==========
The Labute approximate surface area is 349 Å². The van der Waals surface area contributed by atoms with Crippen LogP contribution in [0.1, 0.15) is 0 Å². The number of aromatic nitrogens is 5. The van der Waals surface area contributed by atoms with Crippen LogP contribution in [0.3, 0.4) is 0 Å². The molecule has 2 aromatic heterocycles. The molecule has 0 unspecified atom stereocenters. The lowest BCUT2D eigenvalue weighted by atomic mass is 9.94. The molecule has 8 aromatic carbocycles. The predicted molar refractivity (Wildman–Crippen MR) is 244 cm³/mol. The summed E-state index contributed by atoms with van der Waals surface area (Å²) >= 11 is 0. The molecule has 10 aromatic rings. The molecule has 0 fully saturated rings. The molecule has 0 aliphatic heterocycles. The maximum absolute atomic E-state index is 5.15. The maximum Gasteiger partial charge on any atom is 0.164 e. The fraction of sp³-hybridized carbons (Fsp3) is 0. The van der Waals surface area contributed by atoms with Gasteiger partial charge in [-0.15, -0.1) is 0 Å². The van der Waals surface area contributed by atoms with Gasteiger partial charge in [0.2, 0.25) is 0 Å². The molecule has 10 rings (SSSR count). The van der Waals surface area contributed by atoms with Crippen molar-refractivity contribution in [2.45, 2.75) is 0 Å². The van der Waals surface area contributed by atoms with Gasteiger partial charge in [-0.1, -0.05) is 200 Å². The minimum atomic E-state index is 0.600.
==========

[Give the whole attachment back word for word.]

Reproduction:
The Labute approximate surface area is 349 Å². The van der Waals surface area contributed by atoms with Crippen LogP contribution in [0.1, 0.15) is 0 Å². The number of aromatic nitrogens is 5. The van der Waals surface area contributed by atoms with Crippen LogP contribution in [0.3, 0.4) is 0 Å². The molecule has 2 aromatic heterocycles. The molecule has 0 unspecified atom stereocenters. The lowest BCUT2D eigenvalue weighted by atomic mass is 9.94. The molecule has 8 aromatic carbocycles. The predicted molar refractivity (Wildman–Crippen MR) is 244 cm³/mol. The summed E-state index contributed by atoms with van der Waals surface area (Å²) >= 11 is 0. The molecule has 10 aromatic rings. The molecule has 0 fully saturated rings. The molecule has 0 aliphatic heterocycles. The maximum absolute atomic E-state index is 5.15. The maximum Gasteiger partial charge on any atom is 0.164 e. The fraction of sp³-hybridized carbons (Fsp3) is 0. The van der Waals surface area contributed by atoms with Gasteiger partial charge in [-0.15, -0.1) is 0 Å². The van der Waals surface area contributed by atoms with Gasteiger partial charge in [0.2, 0.25) is 0 Å². The molecule has 10 rings (SSSR count). The van der Waals surface area contributed by atoms with Crippen molar-refractivity contribution in [2.45, 2.75) is 0 Å². The van der Waals surface area contributed by atoms with Gasteiger partial charge in [-0.1, -0.05) is 200 Å². The minimum atomic E-state index is 0.600.